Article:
Word of the Day

Friday, August 26, 2011


\proh-KLIT-ik\ , adjective;
(Of a word) closely connected in pronunciation with the following word and not having an independent accent.
Tarlinskaja showed that the proclitic form is quite common in English, given 'the prevailing tendency of English speech to stress the last notional word of a phrase (sentence) particularily strongly.
-- Brian Vickers, Counterfeiting Shakespeare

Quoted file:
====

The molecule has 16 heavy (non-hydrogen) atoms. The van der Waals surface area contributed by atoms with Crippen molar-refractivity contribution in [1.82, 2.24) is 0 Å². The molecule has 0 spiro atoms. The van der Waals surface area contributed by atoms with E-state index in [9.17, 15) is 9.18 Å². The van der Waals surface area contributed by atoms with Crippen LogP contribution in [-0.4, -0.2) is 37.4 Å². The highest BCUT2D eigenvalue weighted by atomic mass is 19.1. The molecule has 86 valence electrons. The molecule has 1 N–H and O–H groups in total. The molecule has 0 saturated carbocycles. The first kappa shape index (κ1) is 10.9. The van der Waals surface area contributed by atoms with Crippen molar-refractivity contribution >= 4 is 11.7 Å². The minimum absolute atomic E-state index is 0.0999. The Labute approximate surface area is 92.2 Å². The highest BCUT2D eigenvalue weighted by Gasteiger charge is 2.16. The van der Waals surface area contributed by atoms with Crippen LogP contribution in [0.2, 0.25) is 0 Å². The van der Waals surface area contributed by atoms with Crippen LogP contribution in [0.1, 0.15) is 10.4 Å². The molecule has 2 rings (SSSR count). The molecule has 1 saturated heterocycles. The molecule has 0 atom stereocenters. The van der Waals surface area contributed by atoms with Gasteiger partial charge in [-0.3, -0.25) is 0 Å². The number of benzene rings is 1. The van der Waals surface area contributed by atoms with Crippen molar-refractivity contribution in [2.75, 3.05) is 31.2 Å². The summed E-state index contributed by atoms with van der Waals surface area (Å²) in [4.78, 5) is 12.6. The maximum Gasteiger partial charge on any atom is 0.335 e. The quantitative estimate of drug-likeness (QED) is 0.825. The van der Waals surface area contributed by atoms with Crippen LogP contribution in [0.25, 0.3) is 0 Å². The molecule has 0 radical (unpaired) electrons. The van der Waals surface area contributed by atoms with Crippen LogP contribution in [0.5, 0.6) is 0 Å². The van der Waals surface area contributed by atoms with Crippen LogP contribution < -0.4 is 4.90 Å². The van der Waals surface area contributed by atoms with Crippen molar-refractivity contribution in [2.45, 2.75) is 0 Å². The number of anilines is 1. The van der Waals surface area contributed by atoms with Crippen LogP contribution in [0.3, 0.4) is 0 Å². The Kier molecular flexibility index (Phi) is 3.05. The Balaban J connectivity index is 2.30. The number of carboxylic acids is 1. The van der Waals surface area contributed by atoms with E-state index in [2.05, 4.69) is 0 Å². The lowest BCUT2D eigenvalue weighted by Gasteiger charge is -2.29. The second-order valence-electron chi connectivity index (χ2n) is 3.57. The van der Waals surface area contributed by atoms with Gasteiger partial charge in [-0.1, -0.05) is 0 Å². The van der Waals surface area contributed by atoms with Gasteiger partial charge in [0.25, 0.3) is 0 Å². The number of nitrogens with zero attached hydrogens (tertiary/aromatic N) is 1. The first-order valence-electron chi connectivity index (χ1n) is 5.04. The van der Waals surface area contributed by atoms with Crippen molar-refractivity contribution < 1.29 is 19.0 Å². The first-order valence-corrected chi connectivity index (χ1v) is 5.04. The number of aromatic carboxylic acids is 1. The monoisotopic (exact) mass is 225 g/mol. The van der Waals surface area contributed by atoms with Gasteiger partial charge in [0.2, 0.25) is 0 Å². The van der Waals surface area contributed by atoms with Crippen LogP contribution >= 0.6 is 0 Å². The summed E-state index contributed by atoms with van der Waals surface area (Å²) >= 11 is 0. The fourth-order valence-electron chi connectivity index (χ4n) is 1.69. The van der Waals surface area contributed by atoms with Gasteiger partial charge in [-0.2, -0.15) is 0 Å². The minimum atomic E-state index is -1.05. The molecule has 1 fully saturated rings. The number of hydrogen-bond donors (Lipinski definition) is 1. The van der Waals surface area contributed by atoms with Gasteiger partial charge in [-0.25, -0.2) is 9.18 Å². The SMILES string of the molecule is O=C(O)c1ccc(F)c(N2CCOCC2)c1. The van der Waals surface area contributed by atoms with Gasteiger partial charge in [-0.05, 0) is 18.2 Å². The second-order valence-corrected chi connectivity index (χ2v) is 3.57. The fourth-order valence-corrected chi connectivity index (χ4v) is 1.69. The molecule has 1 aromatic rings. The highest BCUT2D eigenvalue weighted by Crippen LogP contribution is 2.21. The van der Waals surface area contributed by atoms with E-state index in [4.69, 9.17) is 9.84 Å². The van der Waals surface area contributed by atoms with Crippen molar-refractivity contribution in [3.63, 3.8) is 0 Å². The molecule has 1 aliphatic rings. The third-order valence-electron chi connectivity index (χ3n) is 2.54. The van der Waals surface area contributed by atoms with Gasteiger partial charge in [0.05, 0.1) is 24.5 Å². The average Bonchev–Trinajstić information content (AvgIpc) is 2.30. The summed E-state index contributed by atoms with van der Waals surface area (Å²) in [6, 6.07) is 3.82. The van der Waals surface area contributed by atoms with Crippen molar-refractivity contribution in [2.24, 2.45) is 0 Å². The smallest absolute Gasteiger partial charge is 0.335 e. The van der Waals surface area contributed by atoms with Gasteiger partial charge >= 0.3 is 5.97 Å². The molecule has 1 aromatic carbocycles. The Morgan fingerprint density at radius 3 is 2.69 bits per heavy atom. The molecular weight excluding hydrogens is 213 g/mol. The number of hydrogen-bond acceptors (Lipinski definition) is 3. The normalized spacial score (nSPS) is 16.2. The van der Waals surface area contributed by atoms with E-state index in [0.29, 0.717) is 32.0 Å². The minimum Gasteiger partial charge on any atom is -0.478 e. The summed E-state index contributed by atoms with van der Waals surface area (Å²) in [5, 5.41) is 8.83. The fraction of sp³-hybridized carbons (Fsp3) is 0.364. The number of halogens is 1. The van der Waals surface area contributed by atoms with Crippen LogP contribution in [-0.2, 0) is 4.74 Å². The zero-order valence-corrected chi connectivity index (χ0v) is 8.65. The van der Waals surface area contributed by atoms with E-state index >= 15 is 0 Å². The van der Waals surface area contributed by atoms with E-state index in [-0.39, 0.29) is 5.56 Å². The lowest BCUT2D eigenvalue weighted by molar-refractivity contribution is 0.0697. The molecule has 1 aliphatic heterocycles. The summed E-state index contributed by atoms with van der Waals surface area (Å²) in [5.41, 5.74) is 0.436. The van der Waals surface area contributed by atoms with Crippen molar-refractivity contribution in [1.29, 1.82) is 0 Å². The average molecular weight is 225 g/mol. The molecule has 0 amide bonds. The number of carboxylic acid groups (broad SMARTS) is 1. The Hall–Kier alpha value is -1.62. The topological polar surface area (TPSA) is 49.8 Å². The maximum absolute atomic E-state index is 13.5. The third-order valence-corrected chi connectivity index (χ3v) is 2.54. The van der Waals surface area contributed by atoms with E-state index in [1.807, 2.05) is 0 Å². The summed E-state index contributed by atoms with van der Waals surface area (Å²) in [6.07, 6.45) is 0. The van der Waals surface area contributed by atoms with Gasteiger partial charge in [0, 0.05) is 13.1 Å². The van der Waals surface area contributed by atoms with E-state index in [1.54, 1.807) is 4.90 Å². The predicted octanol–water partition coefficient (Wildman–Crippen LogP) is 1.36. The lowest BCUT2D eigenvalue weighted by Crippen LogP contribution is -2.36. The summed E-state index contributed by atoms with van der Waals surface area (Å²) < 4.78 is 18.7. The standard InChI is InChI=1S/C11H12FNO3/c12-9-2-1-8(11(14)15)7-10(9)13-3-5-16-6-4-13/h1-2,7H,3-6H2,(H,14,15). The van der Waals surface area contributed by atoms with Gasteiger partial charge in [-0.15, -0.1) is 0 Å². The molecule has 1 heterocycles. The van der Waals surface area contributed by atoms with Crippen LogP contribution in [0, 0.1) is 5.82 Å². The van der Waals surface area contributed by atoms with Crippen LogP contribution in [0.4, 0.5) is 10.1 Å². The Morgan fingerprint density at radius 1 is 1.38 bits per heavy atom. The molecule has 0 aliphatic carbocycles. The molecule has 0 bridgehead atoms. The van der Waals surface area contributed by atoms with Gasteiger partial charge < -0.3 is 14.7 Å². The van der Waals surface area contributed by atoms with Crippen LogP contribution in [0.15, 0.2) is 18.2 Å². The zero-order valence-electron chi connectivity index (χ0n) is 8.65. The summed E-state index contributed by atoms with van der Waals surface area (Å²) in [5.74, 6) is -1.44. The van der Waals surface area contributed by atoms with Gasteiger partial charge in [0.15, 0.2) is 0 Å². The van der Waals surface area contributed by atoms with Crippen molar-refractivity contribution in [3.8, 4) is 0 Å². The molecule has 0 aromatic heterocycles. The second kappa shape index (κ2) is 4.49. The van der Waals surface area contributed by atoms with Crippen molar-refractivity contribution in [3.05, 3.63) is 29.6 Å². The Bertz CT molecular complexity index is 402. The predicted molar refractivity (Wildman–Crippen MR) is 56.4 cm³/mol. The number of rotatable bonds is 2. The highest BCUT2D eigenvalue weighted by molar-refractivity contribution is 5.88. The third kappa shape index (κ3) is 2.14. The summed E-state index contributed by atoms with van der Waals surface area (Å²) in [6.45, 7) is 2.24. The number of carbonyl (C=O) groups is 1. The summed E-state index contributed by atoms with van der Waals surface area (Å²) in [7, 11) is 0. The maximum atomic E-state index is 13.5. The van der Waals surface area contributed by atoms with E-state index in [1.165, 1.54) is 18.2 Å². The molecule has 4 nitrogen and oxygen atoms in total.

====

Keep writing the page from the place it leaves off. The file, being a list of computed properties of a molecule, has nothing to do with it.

In Latin the preposition in and the connective et are both proclitic, even though they are written as separate words in modern texts.
-- James Clackson, Geoffrey Horrocks, The Blackwell History of the Latin Language
Proclitic is modeled on the Greek procliticus, "to lean forward." It was formed in relation to enclitic, "a monosyllabic word or form that is treated as a suffix of the preceding word."
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